The Directorate of Road Traffic and Safety Services (DRTSS), in continuing with implementation of its reforms, has started enforcing electronic system (e-traffic law enforcement) of traffic offenders.
The system started on December 21 and is part of the upgrade of the Malawi Traffic Information System (Maltis) which is currently in phase two.
The e-traffic law enforcement module comprises a mobile road side ticketing system designed to allow for electronic prosecution of traffic offences.
DRTSS director Jacques Manon’ga said in an interview on Thursday that the migration meant the directorate will now be using computerised speed cameras to capture speed violations and issue notification of the offences as provided in Section 172 of the Road Traffic Act.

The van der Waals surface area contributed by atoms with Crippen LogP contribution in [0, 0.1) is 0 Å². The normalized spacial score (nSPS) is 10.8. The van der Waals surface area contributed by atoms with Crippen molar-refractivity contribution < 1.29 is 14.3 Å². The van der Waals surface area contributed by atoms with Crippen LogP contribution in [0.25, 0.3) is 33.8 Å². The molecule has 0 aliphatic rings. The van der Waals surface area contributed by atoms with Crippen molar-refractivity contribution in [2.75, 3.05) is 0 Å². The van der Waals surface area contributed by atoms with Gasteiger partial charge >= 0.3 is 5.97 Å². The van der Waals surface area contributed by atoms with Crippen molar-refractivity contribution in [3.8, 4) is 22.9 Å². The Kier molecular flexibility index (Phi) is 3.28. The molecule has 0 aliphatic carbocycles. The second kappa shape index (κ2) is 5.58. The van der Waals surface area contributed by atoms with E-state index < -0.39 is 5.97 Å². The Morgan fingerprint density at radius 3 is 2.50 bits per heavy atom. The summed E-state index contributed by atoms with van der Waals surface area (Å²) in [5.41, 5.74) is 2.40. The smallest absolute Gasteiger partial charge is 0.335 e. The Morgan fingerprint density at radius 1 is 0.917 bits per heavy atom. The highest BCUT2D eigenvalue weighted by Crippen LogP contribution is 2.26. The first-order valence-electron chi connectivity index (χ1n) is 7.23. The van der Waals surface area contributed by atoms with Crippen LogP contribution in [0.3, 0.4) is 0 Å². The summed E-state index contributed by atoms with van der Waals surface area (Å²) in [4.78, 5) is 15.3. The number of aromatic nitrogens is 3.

He said: “We have got two sets of equipment, one is a speed trap device and the other is for checking validation of motor vehicle documents such as driver’s licence, certificate of fitness [CoF] and other road service permits.”
The automated speed cameras can capture speed violations up to a distance of a kilometre, he said.
Manong’a said upon contravention of the traffic laws, if the vehicle is available in the Maltis system, an automated notification of payment will be issued and should be honoured within 14 days through DRTSS account at any NBS Bank.
However, for those whose vehicles are yet to migrate to Maltis, Manong’a said the spot fines will still be observed at the point where the offence is committed.
DRTSS has trained 13 officers who will be working with Malawi Police Service traffic officers.
While most motorists feigned ignorance of the new automated system, a Blantyre based banker, Florence Nyangulu, applauded DRTSS for the initiative, saying the system will bring sanity on the roads.
There are about 250 000 vehicles on the roads of Malawi and the directorate is currently in the process of identifying private garages and motor vehicle dealers to help inspect vehicles for issuance of COF. n